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Brazil: Amazon Contractor Raytheon has CIA Ties
by Pratap ChatterjeeInter Press Service
December 3rd, 1995
A contract to monitor the Amazon rainforest in Brazil will include a shadowy company once described as ''virtually indistinguishable'' from the U.S. Central Intelligence Agency (CIA). The 1.4-billion-dollar contract for satellite monitoring of drug trafficking and deforestation in the 3.2-million-square-kilometre forests in the Brazilian Amazon was awarded last summer to Raytheon, a 12-billion-dollar, Massachusetts-based company, Raytheon, that makes Patriot and Sidewinder missiles.

Brazil: Police Wiretap Jeopardizes Raytheon Radar Project
by Katherine Ellison The Miami Herald
November 25th, 1995
It was meant to be a shining model of the new era of inter-American trade: a $1.4 billion U.S. contract -- the largest ever awarded in Brazil -- in which the Massachusetts- based Raytheon Corp. would build a vast radar project in the Amazon jungle.

South Korea: General Dynamics Denies Bribery Allegations
by John MintzWashington Post
October 26th, 1995
A South Korean legislator alleged yesterday that General Dynamics Corp. paid former president Roh Tae Woo at least $100 million in 1991 in a successful effort to persuade the South Korean military to buy the company's F-16 fighters. The Falls Church-based company strenuously denied the allegation.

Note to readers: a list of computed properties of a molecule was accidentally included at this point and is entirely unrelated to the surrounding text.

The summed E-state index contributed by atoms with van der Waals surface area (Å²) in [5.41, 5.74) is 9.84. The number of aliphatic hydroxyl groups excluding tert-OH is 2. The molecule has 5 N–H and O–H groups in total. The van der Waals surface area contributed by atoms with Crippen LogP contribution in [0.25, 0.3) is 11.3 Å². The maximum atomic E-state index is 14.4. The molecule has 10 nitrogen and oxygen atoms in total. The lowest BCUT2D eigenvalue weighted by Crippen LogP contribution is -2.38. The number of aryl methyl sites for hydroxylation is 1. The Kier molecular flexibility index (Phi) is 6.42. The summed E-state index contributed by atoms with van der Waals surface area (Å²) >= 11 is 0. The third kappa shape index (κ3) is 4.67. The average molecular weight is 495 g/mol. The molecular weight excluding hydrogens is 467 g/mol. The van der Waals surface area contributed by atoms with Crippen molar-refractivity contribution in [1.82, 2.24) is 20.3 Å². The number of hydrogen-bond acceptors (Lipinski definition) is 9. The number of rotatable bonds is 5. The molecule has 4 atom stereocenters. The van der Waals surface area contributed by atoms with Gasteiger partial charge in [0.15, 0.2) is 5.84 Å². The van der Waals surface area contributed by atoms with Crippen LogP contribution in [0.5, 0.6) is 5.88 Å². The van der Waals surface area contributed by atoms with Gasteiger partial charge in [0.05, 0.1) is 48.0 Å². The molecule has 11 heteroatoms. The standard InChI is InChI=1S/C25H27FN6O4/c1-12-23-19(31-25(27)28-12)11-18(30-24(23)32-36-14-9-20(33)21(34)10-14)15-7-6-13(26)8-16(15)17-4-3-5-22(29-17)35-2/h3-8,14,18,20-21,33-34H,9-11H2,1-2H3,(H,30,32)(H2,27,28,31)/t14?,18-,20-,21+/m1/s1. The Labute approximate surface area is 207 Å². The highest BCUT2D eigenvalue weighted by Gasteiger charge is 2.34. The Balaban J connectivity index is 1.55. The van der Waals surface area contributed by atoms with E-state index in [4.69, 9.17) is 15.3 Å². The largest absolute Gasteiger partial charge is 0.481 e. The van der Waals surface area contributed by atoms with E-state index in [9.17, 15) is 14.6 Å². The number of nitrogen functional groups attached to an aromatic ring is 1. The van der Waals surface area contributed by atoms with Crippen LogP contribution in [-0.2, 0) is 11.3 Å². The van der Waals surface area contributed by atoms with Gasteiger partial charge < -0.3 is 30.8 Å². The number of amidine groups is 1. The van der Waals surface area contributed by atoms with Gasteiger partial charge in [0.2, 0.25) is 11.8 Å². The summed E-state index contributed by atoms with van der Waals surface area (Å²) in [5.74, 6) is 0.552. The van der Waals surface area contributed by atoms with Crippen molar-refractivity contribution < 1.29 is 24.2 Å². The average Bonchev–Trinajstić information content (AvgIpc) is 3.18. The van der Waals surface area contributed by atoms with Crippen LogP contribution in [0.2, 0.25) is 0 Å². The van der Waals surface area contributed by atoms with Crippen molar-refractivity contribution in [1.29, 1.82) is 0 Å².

World: Bribe Probe For US Arms Firms
by Mark TranGuardian (London)
September 2nd, 1995
The US government is investigating two of America's biggest defence contractors, Lockheed Martin and General Dynamics, for possible bribery in foreign sales - with the world's most widely used fighter, the F-16, the apparent focus of interest.

US: Missile-Blower
by Daniel GoldenBoston Globe
July 19th, 1992
When MIT professor Theodore Postol punctured the Patriot missile's invincible reputation, he made some powerful enemies: Raytheon, the Army, and MIT administrators who valued corporate contributions over academic freedom

US: General Electric Expose Garners an Oscar
by Megan RosenfeldWashington Post
April 23rd, 1992
Chasnoff's film indicts the multi-billion-dollar corporation on two counts: failing to clean up the site of the Hanford Nuclear Reservation in Washington state, and knowingly poisoning workers with asbestos and radiation at the Knolls Atomic Power Laboratory in Schenectady, N.Y. Scenes of Hanford area residents who have had or know of birth defects and cancer are juxtaposed with the familiar jingle: "GE: We bring good things to life."

Turkey: U.S. Businessman Slain; Terror Group Claims Responsibility
by Ahmet BalanNew York Times
March 22nd, 1991
Gunmen today killed a former U.S. Air Force officer working for an American company in Turkey, police said. A Marxist terrorist group claimed responsibility. It was the third time in two months the group - Dev Sol, or Revolutionary Left - said it was behind armed attacks on Americans.

US: The "Patriots" at Raytheon
by Jim DonahueMultinational Monitor
March 1st, 1991
Raytheon Corporation has recently become known throughout the United States as an outstanding defender of democracy thanks to its Patriot missile, which has attracted so much media attention for its role in the Persian Gulf War.